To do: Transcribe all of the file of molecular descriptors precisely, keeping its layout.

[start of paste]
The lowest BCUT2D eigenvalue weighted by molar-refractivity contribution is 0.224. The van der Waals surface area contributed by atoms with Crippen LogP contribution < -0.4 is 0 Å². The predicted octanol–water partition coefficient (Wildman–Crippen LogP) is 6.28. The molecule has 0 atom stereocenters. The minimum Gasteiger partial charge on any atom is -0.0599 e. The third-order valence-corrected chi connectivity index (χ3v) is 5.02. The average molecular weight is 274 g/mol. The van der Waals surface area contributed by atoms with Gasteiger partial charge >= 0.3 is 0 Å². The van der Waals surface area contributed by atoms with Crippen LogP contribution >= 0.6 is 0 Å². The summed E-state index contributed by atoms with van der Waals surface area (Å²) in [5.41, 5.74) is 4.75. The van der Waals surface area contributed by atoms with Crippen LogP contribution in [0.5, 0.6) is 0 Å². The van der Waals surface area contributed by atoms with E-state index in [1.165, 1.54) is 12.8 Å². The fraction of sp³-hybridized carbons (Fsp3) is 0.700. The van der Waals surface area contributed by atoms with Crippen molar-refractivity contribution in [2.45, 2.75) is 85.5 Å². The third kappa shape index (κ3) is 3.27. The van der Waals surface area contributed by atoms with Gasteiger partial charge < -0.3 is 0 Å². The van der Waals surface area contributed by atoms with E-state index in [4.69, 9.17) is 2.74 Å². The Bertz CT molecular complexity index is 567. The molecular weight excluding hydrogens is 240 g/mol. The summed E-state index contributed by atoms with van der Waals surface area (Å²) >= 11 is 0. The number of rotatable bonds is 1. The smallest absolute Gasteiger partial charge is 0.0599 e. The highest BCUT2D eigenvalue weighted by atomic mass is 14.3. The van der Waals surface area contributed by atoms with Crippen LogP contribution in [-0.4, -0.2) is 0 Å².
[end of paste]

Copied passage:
The lowest BCUT2D eigenvalue weighted by molar-refractivity contribution is 0.224. The van der Waals surface area contributed by atoms with Crippen LogP contribution < -0.4 is 0 Å². The predicted octanol–water partition coefficient (Wildman–Crippen LogP) is 6.28. The molecule has 0 atom stereocenters. The minimum Gasteiger partial charge on any atom is -0.0599 e. The third-order valence-corrected chi connectivity index (χ3v) is 5.02. The average molecular weight is 274 g/mol. The van der Waals surface area contributed by atoms with Gasteiger partial charge >= 0.3 is 0 Å². The van der Waals surface area contributed by atoms with Crippen LogP contribution >= 0.6 is 0 Å². The summed E-state index contributed by atoms with van der Waals surface area (Å²) in [5.41, 5.74) is 4.75. The van der Waals surface area contributed by atoms with Crippen LogP contribution in [0.5, 0.6) is 0 Å². The van der Waals surface area contributed by atoms with E-state index in [1.165, 1.54) is 12.8 Å². The fraction of sp³-hybridized carbons (Fsp3) is 0.700. The van der Waals surface area contributed by atoms with Crippen molar-refractivity contribution in [2.45, 2.75) is 85.5 Å². The third kappa shape index (κ3) is 3.27. The van der Waals surface area contributed by atoms with Gasteiger partial charge < -0.3 is 0 Å². The van der Waals surface area contributed by atoms with E-state index in [4.69, 9.17) is 2.74 Å². The Bertz CT molecular complexity index is 567. The molecular weight excluding hydrogens is 240 g/mol. The summed E-state index contributed by atoms with van der Waals surface area (Å²) >= 11 is 0. The number of rotatable bonds is 1. The smallest absolute Gasteiger partial charge is 0.0599 e. The highest BCUT2D eigenvalue weighted by atomic mass is 14.3. The van der Waals surface area contributed by atoms with Crippen LogP contribution in [-0.4, -0.2) is 0 Å².